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Varroa Mite Season

As promised (and anticipated I’m sure) – Varroa Destructor is my topic of the month! Those of you that have attended a seminar (or two) know all too well the drilling we get about Varroa mites. Over and over again the importance of testing and treating for Varroa, until we get it!! OK, WE GET IT! In last month's article I mentioned I will say, in my opinion this is the most all-inclusive website available to beekeepers on the topic of Varroa mites. My goal this month is to overview the publication, “Tools for Varroa Management” for those folks “on the run” with no time to read the in-depth publication. I’ll be skipping over the seasonal aspects of Varroa mites but know this – post-honey harvest and the months following are crucial to you and your bees as far as getting the mites “back” under control. Know this moving forward.

The crux of the publication revolves around Integrated Pest Management (IPM). In this methodology a beekeeper is given the opportunity to “cover all bases” in controlling Varroa mites. Not all beekeepers are going to use all methods in the pyramid but they are here for us to consider. It’s my belief that we use this pyramid as a tool and make educated decisions based on where we are as beekeepers and our desires to stay on top of Varroa.

Your goal is to maintain a Varroa mite load of less than 2% . This number is gained by testing. Arguably one of the most intimidating aspects of beekeeping for new beekeepers is testing for mites. Most treat without testing. When we were new, our lack of confidence in testing resulted in just treating, as opposed to test and treat if needed. Don’t be this person!! You have options to help accommodate your comfort level.

Listed in order of accuracy of testing:  

  1. Alcohol wash (<2 mites per 100 bees)
  2.  Powdered sugar shake (<6 mites per 300 bees) 
  3. Sticky board (<9 mites over a 24-hour period) 

All three of these methods require you take the center 2 or 3 frames of bees (less the queen) and shake the bees off on to or in a container to test. In my opinion, this is the trepidation point. Once you get past this you are home free. 

Second, third, fourth year (and so on) beekeepers should have the confidence to do an alcohol wash on your bees. This is the most accurate and recommended method. 

New beekeepers: the sticky board is better than not testing at all – but don’t let it be your final testing method. Only use it until you get more comfortable with your bees.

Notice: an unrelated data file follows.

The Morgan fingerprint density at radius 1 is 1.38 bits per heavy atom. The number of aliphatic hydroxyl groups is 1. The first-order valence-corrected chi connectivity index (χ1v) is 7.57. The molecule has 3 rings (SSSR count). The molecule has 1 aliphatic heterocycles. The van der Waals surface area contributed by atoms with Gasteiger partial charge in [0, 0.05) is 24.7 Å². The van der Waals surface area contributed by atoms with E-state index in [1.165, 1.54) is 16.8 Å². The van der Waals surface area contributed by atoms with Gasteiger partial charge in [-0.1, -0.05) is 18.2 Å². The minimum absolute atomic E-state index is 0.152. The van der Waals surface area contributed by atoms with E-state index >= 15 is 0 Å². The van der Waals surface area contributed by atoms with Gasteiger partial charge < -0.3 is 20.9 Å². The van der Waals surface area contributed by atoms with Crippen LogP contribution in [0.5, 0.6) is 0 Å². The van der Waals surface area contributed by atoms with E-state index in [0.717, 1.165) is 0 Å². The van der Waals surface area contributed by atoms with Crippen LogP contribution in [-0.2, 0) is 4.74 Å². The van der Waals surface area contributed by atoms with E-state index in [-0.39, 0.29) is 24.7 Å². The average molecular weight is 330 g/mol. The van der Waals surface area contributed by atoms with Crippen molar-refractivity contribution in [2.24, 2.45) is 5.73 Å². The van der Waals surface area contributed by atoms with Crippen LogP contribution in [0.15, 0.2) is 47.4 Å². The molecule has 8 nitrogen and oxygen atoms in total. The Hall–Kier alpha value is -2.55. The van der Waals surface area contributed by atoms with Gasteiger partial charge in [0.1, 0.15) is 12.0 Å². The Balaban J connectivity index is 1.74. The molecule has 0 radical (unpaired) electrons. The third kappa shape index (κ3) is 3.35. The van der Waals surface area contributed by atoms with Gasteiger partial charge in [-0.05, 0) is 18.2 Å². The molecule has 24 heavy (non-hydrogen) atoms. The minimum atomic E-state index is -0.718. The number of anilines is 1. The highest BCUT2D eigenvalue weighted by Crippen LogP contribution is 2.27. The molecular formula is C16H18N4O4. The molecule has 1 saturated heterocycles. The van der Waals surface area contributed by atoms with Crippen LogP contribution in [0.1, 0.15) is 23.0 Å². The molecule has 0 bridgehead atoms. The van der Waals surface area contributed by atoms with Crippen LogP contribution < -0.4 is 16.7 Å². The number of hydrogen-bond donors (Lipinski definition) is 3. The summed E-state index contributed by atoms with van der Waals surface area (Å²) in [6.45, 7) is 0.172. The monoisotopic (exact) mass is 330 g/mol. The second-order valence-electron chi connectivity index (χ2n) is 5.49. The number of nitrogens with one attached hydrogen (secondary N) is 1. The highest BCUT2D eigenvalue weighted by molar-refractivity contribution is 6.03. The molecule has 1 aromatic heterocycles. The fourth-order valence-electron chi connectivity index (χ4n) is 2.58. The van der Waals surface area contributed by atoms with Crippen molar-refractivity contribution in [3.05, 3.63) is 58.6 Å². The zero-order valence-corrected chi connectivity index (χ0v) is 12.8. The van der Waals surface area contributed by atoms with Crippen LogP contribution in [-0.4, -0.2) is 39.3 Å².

3 Seasonal Phases 

  • Population Increase (PI) 
  • Population Peak (PP) 
  • Population Decrease (PD) 
  • Dormant (D) 

Knowing the phase your colony is currently in is key to “how to treat” for Varroa mites. ALL of the treatment methods consider the colony phase (brood cycles,) and temperature in its treatment plan. Ex: Where some treatments work well in PI, others do not … and can actually be harmful to your bees.

Most of the products listed on the following printable charts have been used with extreme effectiveness and very good results.

I believe, along with most of the industry, that using “mechanical and cultural methods” in harmony with treatments are the best way to go. 

Treatment-Free beekeeping is a another form of mite management that is growing in popularity, but does NOT mean "do nothing" and the bees survive. I have some very successful beekeeper friends that have achieved acceptable mite thresholds by using VSH queens, brood interruption, and other noninvasive means. But make no mistake, these beekeepers work extremely hard to control mites in their hives.

Requeening more frequently can become expensive if you aren’t in the segment of this industry that generates queens. Having said that – I fully support those who can achieve low mite counts and do so without chemicals. For the rest of us – I (we) strive to keep the healthiest hives possible and in doing so take the stance that we are open to treating our hives on a case-by-case basis. It’s more important to me to keep our bees as mite-free as possible and do so by making an educated decision based on the most current information available. 

By: Chari Elam 

Credits: Honey Bee Health Coalition 

Elen, P.J., Westervelt,D. ABJ 2002 Vol. 142  

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